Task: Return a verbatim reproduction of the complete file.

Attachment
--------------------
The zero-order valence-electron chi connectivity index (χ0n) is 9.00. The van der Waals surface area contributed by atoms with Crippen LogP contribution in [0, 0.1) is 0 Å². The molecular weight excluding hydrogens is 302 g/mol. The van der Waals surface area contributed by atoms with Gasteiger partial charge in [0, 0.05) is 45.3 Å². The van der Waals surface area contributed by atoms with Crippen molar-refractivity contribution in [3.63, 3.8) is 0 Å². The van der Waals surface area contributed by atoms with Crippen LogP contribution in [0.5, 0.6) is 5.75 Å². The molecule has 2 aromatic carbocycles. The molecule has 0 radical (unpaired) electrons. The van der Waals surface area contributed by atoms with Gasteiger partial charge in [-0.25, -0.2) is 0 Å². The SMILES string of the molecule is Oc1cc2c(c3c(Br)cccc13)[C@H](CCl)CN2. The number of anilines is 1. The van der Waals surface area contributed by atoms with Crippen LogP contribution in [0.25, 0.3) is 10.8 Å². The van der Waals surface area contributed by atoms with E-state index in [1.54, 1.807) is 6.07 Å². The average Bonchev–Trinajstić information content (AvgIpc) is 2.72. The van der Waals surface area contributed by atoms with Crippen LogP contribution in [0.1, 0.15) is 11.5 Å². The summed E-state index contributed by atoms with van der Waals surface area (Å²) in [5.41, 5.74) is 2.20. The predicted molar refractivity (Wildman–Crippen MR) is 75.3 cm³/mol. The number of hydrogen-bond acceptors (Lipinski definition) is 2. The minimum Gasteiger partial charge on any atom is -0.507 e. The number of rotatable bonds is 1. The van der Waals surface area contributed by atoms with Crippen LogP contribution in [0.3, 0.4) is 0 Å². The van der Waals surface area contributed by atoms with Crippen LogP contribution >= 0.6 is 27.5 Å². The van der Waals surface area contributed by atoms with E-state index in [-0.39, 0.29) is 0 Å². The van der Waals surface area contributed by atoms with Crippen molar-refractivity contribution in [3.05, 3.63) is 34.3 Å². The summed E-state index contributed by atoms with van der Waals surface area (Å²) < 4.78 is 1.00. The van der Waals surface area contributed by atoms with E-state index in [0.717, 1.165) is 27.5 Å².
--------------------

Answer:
The zero-order valence-electron chi connectivity index (χ0n) is 9.00. The van der Waals surface area contributed by atoms with Crippen LogP contribution in [0, 0.1) is 0 Å². The molecular weight excluding hydrogens is 302 g/mol. The van der Waals surface area contributed by atoms with Gasteiger partial charge in [0, 0.05) is 45.3 Å². The van der Waals surface area contributed by atoms with Crippen molar-refractivity contribution in [3.63, 3.8) is 0 Å². The van der Waals surface area contributed by atoms with Crippen LogP contribution in [0.5, 0.6) is 5.75 Å². The molecule has 2 aromatic carbocycles. The molecule has 0 radical (unpaired) electrons. The van der Waals surface area contributed by atoms with Gasteiger partial charge in [-0.25, -0.2) is 0 Å². The SMILES string of the molecule is Oc1cc2c(c3c(Br)cccc13)[C@H](CCl)CN2. The number of anilines is 1. The van der Waals surface area contributed by atoms with Crippen LogP contribution in [0.25, 0.3) is 10.8 Å². The van der Waals surface area contributed by atoms with E-state index in [1.54, 1.807) is 6.07 Å². The average Bonchev–Trinajstić information content (AvgIpc) is 2.72. The van der Waals surface area contributed by atoms with Crippen LogP contribution in [0.1, 0.15) is 11.5 Å². The summed E-state index contributed by atoms with van der Waals surface area (Å²) in [5.41, 5.74) is 2.20. The predicted molar refractivity (Wildman–Crippen MR) is 75.3 cm³/mol. The number of hydrogen-bond acceptors (Lipinski definition) is 2. The minimum Gasteiger partial charge on any atom is -0.507 e. The number of rotatable bonds is 1. The van der Waals surface area contributed by atoms with Crippen LogP contribution in [0.3, 0.4) is 0 Å². The van der Waals surface area contributed by atoms with Crippen LogP contribution >= 0.6 is 27.5 Å². The van der Waals surface area contributed by atoms with E-state index in [-0.39, 0.29) is 0 Å². The van der Waals surface area contributed by atoms with Crippen molar-refractivity contribution in [3.05, 3.63) is 34.3 Å². The summed E-state index contributed by atoms with van der Waals surface area (Å²) < 4.78 is 1.00. The van der Waals surface area contributed by atoms with E-state index in [0.717, 1.165) is 27.5 Å².